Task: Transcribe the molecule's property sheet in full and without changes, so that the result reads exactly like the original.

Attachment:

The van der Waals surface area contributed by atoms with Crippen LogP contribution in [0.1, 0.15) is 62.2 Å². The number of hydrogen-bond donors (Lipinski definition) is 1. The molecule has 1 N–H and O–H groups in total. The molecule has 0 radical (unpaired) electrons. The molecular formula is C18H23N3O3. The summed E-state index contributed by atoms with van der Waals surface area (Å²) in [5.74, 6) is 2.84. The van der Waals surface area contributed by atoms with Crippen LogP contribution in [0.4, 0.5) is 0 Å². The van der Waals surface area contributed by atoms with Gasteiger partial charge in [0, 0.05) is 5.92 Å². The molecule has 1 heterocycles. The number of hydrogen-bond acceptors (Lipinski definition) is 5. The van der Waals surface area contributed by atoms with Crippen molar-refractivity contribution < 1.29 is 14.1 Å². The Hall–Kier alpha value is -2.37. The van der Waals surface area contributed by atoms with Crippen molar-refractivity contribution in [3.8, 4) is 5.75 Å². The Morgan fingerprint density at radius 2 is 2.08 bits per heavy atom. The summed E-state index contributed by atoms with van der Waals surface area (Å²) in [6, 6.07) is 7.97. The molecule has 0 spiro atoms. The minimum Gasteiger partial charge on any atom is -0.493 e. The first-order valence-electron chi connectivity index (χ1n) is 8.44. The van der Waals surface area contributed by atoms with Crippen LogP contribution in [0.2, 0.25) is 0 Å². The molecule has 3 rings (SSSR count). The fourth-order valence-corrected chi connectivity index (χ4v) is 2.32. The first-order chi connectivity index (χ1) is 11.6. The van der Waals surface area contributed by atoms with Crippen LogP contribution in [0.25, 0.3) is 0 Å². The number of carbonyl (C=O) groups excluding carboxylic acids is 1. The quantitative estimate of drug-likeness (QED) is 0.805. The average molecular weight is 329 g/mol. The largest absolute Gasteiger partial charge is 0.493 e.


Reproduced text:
The van der Waals surface area contributed by atoms with Crippen LogP contribution in [0.1, 0.15) is 62.2 Å². The number of hydrogen-bond donors (Lipinski definition) is 1. The molecule has 1 N–H and O–H groups in total. The molecule has 0 radical (unpaired) electrons. The molecular formula is C18H23N3O3. The summed E-state index contributed by atoms with van der Waals surface area (Å²) in [5.74, 6) is 2.84. The van der Waals surface area contributed by atoms with Crippen LogP contribution in [0.4, 0.5) is 0 Å². The van der Waals surface area contributed by atoms with Gasteiger partial charge in [0, 0.05) is 5.92 Å². The molecule has 1 heterocycles. The number of hydrogen-bond acceptors (Lipinski definition) is 5. The van der Waals surface area contributed by atoms with Crippen molar-refractivity contribution < 1.29 is 14.1 Å². The Hall–Kier alpha value is -2.37. The van der Waals surface area contributed by atoms with Crippen molar-refractivity contribution in [3.8, 4) is 5.75 Å². The Morgan fingerprint density at radius 2 is 2.08 bits per heavy atom. The summed E-state index contributed by atoms with van der Waals surface area (Å²) in [6, 6.07) is 7.97. The molecule has 0 spiro atoms. The minimum Gasteiger partial charge on any atom is -0.493 e. The first-order valence-electron chi connectivity index (χ1n) is 8.44. The van der Waals surface area contributed by atoms with Crippen LogP contribution in [0.2, 0.25) is 0 Å². The molecule has 3 rings (SSSR count). The fourth-order valence-corrected chi connectivity index (χ4v) is 2.32. The first-order chi connectivity index (χ1) is 11.6. The van der Waals surface area contributed by atoms with Crippen LogP contribution in [0.25, 0.3) is 0 Å². The number of carbonyl (C=O) groups excluding carboxylic acids is 1. The quantitative estimate of drug-likeness (QED) is 0.805. The average molecular weight is 329 g/mol. The largest absolute Gasteiger partial charge is 0.493 e.